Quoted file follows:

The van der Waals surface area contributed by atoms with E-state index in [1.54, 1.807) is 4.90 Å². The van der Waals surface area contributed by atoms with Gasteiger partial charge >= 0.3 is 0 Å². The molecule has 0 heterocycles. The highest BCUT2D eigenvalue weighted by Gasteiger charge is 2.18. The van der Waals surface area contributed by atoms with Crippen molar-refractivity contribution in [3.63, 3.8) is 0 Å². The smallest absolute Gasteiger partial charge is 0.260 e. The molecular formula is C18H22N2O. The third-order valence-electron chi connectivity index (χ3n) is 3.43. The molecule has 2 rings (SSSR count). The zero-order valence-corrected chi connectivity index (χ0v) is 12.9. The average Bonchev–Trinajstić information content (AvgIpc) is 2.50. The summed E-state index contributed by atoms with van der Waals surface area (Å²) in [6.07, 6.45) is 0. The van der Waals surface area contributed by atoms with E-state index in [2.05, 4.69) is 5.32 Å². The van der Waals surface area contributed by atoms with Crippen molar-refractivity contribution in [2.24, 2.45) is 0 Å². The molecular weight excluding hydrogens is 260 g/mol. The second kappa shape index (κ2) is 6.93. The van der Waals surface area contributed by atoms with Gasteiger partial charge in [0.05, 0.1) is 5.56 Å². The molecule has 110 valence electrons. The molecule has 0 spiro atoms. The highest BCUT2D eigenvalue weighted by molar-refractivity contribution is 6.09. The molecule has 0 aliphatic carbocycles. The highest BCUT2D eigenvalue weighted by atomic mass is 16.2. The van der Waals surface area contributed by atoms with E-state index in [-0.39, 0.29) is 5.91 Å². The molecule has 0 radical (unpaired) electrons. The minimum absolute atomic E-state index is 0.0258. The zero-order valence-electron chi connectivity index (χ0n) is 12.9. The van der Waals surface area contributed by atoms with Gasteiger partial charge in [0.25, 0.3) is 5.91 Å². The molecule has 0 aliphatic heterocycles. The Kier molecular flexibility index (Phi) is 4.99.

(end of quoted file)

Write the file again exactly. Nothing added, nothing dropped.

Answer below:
The van der Waals surface area contributed by atoms with E-state index in [1.54, 1.807) is 4.90 Å². The van der Waals surface area contributed by atoms with Gasteiger partial charge >= 0.3 is 0 Å². The molecule has 0 heterocycles. The highest BCUT2D eigenvalue weighted by Gasteiger charge is 2.18. The van der Waals surface area contributed by atoms with Crippen molar-refractivity contribution in [3.63, 3.8) is 0 Å². The smallest absolute Gasteiger partial charge is 0.260 e. The molecular formula is C18H22N2O. The third-order valence-electron chi connectivity index (χ3n) is 3.43. The molecule has 2 rings (SSSR count). The zero-order valence-corrected chi connectivity index (χ0v) is 12.9. The average Bonchev–Trinajstić information content (AvgIpc) is 2.50. The summed E-state index contributed by atoms with van der Waals surface area (Å²) in [6.07, 6.45) is 0. The van der Waals surface area contributed by atoms with E-state index in [2.05, 4.69) is 5.32 Å². The van der Waals surface area contributed by atoms with Crippen molar-refractivity contribution in [2.24, 2.45) is 0 Å². The molecular weight excluding hydrogens is 260 g/mol. The second kappa shape index (κ2) is 6.93. The van der Waals surface area contributed by atoms with Gasteiger partial charge in [0.05, 0.1) is 5.56 Å². The molecule has 110 valence electrons. The molecule has 0 spiro atoms. The highest BCUT2D eigenvalue weighted by molar-refractivity contribution is 6.09. The molecule has 0 aliphatic carbocycles. The highest BCUT2D eigenvalue weighted by atomic mass is 16.2. The van der Waals surface area contributed by atoms with E-state index in [-0.39, 0.29) is 5.91 Å². The molecule has 0 radical (unpaired) electrons. The minimum absolute atomic E-state index is 0.0258. The zero-order valence-electron chi connectivity index (χ0n) is 12.9. The van der Waals surface area contributed by atoms with Gasteiger partial charge in [0.25, 0.3) is 5.91 Å². The molecule has 0 aliphatic heterocycles. The Kier molecular flexibility index (Phi) is 4.99.